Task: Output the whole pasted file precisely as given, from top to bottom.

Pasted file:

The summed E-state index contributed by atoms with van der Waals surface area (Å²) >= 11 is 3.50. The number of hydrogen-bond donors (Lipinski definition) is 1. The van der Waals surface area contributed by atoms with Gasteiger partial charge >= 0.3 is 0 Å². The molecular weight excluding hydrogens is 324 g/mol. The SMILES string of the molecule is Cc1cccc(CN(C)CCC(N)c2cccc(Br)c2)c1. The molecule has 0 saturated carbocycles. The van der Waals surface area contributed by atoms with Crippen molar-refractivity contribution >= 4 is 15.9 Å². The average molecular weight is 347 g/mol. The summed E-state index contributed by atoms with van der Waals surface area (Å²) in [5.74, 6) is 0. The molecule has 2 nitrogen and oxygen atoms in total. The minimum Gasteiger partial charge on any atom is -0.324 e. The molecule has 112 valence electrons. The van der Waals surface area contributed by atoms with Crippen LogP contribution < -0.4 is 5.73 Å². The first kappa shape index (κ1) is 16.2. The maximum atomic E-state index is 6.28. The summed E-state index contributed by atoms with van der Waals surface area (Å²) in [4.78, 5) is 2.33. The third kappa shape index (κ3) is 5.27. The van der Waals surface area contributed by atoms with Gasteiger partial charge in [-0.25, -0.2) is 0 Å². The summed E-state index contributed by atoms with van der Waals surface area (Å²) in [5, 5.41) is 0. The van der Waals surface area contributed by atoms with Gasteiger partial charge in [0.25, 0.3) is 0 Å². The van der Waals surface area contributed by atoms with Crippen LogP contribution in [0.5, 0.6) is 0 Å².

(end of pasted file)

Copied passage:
The summed E-state index contributed by atoms with van der Waals surface area (Å²) >= 11 is 3.50. The number of hydrogen-bond donors (Lipinski definition) is 1. The van der Waals surface area contributed by atoms with Gasteiger partial charge >= 0.3 is 0 Å². The molecular weight excluding hydrogens is 324 g/mol. The SMILES string of the molecule is Cc1cccc(CN(C)CCC(N)c2cccc(Br)c2)c1. The molecule has 0 saturated carbocycles. The van der Waals surface area contributed by atoms with Crippen molar-refractivity contribution >= 4 is 15.9 Å². The average molecular weight is 347 g/mol. The summed E-state index contributed by atoms with van der Waals surface area (Å²) in [5.74, 6) is 0. The molecule has 2 nitrogen and oxygen atoms in total. The minimum Gasteiger partial charge on any atom is -0.324 e. The molecule has 112 valence electrons. The van der Waals surface area contributed by atoms with Crippen LogP contribution < -0.4 is 5.73 Å². The first kappa shape index (κ1) is 16.2. The maximum atomic E-state index is 6.28. The summed E-state index contributed by atoms with van der Waals surface area (Å²) in [4.78, 5) is 2.33. The third kappa shape index (κ3) is 5.27. The van der Waals surface area contributed by atoms with Gasteiger partial charge in [-0.25, -0.2) is 0 Å². The summed E-state index contributed by atoms with van der Waals surface area (Å²) in [5, 5.41) is 0. The van der Waals surface area contributed by atoms with Gasteiger partial charge in [0.25, 0.3) is 0 Å². The van der Waals surface area contributed by atoms with Crippen LogP contribution in [0.5, 0.6) is 0 Å².